The signs are ominous—especially in Israel and its neighbours, Syria, Lebanon and Gaza. Violence, both actual and rhetorical, has been escalating on all three fronts. Gaza could become the immediate flash point as the Palestinians’ ‘March of Return’, which began on 30 March, intensifies and Israeli retaliation becomes increasingly lethal.
On 28 September, 20,000 Palestinians marched to the Gaza–Israel border and seven of them were killed by Israeli bullets. Such confrontations are now becoming an almost daily occurrence. The march began as a civil-society movement born of the mounting economic and political frustrations over the Israeli blockade of the territory that has made life in Gaza ‘poor, nasty, brutish and short’.
Initially, it also had anti-Hamas overtones because of the organisation’s misgovernance of Gaza and its inability to reach an agreement with the Palestinian Authority that is in nominal control of parts of the West Bank. However, over time it has become a movement organised and orchestrated by Hamas itself. That has made the situation highly combustible, with senior Israeli officials threatening a full-scale invasion of Gaza as happened in 2014. It may lead to a Palestinian eruption in the West Bank as well.
Gaza isn’t the only front on which Israel could be engaged in a war. Another major military confrontation is looming between Israel and Hezbollah in Lebanon. Prime Minister Benjamin Netanyahu disclosed in his address to the UN General Assembly on 27 September that Israeli intelligence had unearthed evidence that Hezbollah is building a missile site near the Hariri International Airport in Beirut and a storage facility underneath a soccer stadium nearby.
According to Israeli sources, those projects are part of a joint effort with Iran to upgrade Hezbollah’s missile capacity so that it becomes an increasing threat to targets deep within Israel. In his speech at the UN, Netanyahu threatened Hezbollah explicitly: ‘I have a message for Hezbollah today: Israel knows what you’re doing. Israel knows where you’re doing it. And Israel will not let you get away with it.’ It sounded almost like a clarion call to combat, for any Israeli attack on these sites is bound to bring about severe retaliation by Hezbollah that could lead to an all-out war like the one witnessed in 2006.
The Israeli threat implicates not only Hezbollah but also Iran and Syria since the missiles are of Iranian origin and are being shipped through Syria. In fact, over the past year Israel has been engaged in repeatedly attacking Iranian troop concentrations in Syria and likely sites for missile trans-shipment to Lebanon with a high degree of impunity. That has introduced increasing recklessness into Israeli actions and led to a major diplomatic spat with Moscow after a Russian plane was accidentally downed by Syrian air defences attempting to intercept Israeli military aircraft attacking targets in Syria.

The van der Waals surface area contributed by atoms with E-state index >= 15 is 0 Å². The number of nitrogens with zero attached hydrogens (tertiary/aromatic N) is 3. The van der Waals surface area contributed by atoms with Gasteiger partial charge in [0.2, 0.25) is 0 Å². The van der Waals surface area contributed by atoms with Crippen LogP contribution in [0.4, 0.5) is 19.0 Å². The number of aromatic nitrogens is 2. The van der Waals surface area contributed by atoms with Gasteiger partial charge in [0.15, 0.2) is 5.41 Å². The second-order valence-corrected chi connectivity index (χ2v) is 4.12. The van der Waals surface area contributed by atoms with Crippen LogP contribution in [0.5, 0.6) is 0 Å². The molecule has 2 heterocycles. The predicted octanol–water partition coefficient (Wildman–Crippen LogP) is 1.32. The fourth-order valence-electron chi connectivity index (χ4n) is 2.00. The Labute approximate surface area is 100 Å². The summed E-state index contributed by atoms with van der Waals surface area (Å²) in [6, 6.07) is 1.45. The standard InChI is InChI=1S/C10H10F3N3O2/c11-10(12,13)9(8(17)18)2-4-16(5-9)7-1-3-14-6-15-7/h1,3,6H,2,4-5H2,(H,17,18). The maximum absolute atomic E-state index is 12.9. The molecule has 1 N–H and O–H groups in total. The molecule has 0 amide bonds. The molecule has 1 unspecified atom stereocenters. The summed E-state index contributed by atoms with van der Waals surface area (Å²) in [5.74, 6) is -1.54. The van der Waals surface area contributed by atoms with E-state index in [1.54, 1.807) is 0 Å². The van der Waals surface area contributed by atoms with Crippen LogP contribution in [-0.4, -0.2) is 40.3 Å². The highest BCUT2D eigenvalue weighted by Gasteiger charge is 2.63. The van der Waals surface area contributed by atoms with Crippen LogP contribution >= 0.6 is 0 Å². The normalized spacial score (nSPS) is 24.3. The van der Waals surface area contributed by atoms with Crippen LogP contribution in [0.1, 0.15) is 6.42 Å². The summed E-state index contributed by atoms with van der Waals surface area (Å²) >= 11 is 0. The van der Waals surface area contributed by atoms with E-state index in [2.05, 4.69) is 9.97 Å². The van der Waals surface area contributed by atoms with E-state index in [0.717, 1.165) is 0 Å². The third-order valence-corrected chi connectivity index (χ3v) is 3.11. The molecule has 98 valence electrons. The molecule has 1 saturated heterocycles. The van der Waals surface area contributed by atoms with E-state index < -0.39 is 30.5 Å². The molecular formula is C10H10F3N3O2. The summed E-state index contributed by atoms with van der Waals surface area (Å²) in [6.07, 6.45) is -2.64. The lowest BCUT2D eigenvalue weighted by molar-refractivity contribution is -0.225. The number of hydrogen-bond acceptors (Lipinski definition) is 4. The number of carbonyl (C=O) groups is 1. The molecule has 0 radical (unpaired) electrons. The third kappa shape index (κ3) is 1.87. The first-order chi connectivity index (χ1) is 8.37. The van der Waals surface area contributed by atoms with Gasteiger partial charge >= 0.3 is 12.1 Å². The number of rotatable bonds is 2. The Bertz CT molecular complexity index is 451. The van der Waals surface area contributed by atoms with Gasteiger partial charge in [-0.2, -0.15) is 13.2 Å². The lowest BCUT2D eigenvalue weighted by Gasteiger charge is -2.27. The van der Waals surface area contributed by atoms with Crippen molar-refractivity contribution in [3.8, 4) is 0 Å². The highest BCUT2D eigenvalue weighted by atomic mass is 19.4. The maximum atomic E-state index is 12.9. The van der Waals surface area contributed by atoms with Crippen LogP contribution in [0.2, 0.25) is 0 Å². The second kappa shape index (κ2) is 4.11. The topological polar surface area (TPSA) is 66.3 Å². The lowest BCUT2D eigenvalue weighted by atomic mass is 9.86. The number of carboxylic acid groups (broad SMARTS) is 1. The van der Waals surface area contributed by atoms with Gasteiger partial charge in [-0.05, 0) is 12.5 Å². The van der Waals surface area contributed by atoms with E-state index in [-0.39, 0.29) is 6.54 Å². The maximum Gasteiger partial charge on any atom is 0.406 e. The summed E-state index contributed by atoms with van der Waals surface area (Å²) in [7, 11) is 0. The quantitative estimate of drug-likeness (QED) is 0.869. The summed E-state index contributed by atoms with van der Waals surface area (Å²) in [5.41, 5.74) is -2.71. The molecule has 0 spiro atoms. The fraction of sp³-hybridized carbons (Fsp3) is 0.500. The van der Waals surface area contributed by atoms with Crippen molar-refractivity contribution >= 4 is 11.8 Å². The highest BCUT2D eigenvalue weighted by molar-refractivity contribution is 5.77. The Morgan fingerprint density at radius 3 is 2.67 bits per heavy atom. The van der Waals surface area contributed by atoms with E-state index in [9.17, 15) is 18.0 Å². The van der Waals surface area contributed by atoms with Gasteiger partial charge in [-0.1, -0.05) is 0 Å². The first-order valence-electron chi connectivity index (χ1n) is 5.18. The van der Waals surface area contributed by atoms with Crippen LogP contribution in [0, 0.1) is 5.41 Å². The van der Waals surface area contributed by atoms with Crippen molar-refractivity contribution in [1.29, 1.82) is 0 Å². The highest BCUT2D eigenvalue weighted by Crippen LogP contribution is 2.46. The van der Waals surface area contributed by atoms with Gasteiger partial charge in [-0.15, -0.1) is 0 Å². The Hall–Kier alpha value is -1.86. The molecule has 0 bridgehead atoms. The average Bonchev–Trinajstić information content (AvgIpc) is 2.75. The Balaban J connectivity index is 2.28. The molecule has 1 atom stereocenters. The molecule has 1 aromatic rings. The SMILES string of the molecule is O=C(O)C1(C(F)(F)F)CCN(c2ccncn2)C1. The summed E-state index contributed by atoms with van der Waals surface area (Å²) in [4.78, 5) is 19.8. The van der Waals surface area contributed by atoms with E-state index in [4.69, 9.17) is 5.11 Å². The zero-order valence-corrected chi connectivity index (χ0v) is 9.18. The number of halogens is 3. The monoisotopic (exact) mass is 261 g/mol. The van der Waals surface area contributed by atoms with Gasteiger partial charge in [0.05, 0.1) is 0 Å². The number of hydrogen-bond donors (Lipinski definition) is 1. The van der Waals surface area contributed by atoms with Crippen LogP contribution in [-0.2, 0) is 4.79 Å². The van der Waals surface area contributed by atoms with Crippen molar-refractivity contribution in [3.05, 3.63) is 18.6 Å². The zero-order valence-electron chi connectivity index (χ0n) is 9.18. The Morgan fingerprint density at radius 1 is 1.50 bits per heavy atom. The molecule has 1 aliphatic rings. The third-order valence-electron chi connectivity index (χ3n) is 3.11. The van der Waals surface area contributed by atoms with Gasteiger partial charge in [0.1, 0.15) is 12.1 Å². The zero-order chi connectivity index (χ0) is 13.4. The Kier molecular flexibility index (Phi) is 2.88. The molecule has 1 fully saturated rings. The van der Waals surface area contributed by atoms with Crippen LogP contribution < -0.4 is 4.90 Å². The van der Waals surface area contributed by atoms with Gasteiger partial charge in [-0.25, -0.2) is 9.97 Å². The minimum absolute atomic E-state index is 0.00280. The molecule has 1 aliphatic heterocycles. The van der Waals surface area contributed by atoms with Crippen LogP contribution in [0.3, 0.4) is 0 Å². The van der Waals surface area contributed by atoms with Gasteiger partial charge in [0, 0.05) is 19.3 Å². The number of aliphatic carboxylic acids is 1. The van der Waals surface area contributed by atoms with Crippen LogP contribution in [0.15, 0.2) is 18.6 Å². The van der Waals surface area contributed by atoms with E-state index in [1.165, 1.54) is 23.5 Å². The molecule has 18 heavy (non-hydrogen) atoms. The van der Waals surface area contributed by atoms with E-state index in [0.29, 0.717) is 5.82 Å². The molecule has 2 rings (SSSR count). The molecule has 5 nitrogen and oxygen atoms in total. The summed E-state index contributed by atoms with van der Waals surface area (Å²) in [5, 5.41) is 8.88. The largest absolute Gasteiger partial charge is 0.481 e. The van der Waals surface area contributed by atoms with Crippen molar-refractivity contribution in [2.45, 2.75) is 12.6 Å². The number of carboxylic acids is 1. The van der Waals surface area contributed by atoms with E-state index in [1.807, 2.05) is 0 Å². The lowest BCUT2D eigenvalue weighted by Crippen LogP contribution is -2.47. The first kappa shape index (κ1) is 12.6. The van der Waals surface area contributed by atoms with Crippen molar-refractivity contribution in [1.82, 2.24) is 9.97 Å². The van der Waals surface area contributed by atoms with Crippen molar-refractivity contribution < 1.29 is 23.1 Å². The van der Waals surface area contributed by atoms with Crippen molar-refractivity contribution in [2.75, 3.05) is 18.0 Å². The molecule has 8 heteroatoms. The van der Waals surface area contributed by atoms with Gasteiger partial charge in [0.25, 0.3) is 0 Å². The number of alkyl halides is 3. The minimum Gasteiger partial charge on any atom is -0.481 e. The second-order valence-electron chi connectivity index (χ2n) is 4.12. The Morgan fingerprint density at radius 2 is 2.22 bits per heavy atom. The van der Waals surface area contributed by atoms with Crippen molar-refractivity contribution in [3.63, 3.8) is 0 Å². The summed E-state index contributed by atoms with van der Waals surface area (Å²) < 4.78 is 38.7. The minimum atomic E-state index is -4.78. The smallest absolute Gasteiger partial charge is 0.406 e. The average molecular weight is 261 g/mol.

While a direct military confrontation between Israel and Russia isn’t yet on the cards, Moscow has strongly warned Israel that its irresponsible military adventurism could inadvertently lead to such a clash. It also warned that such actions could put the Israeli–Russian military coordination in Syria in danger. Russia cautioned Israel that its attacks on Syria, even if limited to Iranian targets, are weakening the Syrian regime and harming its attempt to end the war in the country, which is an important Russian objective as well.
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In an immediate response to the downing of the Russian plane, Russia began supplying Syria with S-300 anti-aircraft missiles to beef up the latter’s air defences against Israeli air attacks. Israel considers that ‘a worrisome upgrade’ but one unlikely to prevent the Israeli Air Force from operating in Syrian airspace.
Nonetheless, continuing air attacks by Israel on Syrian territory in the context of Russian warnings has the potential to further damage Russian–Israeli relations. One of the consequences of the escalation in tensions could be Russia’s withdrawal of the guarantee it has given Israel that it will persuade Iran to keep its forces at least 100 kilometres away (except in and around Damascus) from the Israeli border to prevent inadvertent clashes. The deployment of Iranian troops and allied Shia militias, including Hezbollah, close to the Syria–Israel border could be the prelude to ground clashes that would add to the combustible situation in the Middle East.
President Donald Trump’s withdrawal from the Iran nuclear deal has assured Netanyahu that Israel and the United States are on the same page on Iran. He is therefore once again vigorously pursuing his favourite goal of totally eliminating Iran’s nuclear capacity in order to maintain Israel’s nuclear monopoly in the Middle East. That agenda—in combination with the likelihood of an Israeli–Iranian confrontation in Syria, even if unintentional—is highly dangerous and may land the region in a major conflagration that drags in Washington as well.
The Middle East is sitting on a powder keg. No one knows when it will blow up. What is certain is that it’s likely to do so sooner rather than later.
Mohammed Ayoob is a senior fellow at the Center for Global Policy in Washington DC and University Distinguished Professor Emeritus of International Relations at Michigan State University.
This first appeared in ASPI's The Strategist here.